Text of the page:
Friedel Klussmann and San Francisco's Cable Cars

San Francisco's cable cars climbing the Powell Street hill, circa 1945. U.S. National Archives and Records Administration/public domain

Cable cars are an iconic part of San Francisco, and San Francisco’s cable cars are the last working system of their kind. The reason they haven’t been completely replaced by more modern modes of transportation is largely the advocacy of women, in particular, Friedel Klussmann, who was known as the Cable Car Lady.

Tracy's Research:

  • Niekerken, Bill Van. “The legend of the woman who saved the cable cars.” San Francisco Chronicle. 1/23/2017.
  • Roosevelt, Eleanor, "My Day, March 13, 1947," The Eleanor Roosevelt Papers Digital Edition (2017), accessed 11/8/2018,
  • San Francisco Cable Car Museum. “The 1947 Fight to Save the Cable Cars.”
  • San Francisco Cable Car Museum.
  • Kahn, Edgar Myron. “The Biography of Andrew Smith Hallidie.” Via San Francisco Cable Car Museum.
  • SF Cityguides. “How We Almost Lost the Cable Cars.”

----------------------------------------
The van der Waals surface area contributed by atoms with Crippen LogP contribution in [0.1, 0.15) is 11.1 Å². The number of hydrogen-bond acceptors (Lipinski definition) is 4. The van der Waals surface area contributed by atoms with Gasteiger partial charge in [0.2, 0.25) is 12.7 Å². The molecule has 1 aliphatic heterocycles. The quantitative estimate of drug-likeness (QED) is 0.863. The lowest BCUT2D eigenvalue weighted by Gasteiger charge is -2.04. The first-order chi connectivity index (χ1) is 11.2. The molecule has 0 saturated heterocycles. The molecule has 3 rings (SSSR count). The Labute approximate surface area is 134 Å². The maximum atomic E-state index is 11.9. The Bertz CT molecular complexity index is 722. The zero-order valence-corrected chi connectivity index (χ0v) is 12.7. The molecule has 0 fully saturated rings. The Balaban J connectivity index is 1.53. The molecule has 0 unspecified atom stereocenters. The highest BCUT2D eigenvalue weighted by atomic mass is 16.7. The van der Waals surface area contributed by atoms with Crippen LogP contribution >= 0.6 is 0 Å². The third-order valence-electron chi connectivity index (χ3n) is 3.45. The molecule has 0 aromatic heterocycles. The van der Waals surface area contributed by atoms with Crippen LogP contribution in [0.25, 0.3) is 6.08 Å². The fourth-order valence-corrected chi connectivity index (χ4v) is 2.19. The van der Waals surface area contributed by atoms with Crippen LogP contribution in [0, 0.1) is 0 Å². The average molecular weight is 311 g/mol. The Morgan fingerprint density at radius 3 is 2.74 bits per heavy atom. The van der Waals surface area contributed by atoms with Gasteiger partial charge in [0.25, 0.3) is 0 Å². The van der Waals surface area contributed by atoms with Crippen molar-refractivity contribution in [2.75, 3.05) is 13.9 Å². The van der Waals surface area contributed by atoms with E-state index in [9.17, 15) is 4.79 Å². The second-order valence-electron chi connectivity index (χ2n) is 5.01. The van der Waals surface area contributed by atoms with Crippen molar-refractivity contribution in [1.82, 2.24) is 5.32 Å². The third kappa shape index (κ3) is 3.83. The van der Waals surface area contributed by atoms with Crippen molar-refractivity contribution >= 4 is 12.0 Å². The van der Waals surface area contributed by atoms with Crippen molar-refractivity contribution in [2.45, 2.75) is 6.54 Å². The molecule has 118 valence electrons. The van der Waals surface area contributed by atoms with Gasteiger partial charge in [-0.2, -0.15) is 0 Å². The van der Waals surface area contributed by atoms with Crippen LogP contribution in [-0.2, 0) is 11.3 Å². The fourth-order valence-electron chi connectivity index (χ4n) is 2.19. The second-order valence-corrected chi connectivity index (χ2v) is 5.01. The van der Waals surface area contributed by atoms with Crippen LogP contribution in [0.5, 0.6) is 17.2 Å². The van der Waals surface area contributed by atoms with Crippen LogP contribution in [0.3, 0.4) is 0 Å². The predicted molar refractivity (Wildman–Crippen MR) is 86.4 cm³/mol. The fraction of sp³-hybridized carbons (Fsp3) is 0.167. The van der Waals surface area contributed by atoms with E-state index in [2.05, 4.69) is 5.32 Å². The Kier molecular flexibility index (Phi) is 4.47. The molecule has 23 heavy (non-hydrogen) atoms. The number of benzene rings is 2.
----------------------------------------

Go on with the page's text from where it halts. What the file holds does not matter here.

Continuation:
• “Remembering the Cable Car Rebuild 25 Years Later.”
  • Bialick, Aaron. “How Friedel Klussmann Saved the Cable Cars 70 Years Ago.” SFMTA. 1/26/2017.
  • SFMT. “Cable Car History.”
  • Rice, Walter E. and Val Lupiz. “The Cable Car Lady and the Mayor.” Virtual Museum of the City of San Francisco.
  • Online Archive of California. “Finding Aid to the Friedel Klussmann San Francisco Beautiful Records Circa 1940-2009.”
  • Kelly, Dennis P. “Mayor Roger D. Lapham, the Recall Election of 1946, and Neighborhood Voting in San Francisco, 1938-1952.” California History Vol. 76, No. 4 (Winter, 1997/1998), pp. 122-135.

Topics in this Podcast: San Francisco, U.S. history, disputes, 20th century, 19th century, inventors, inventions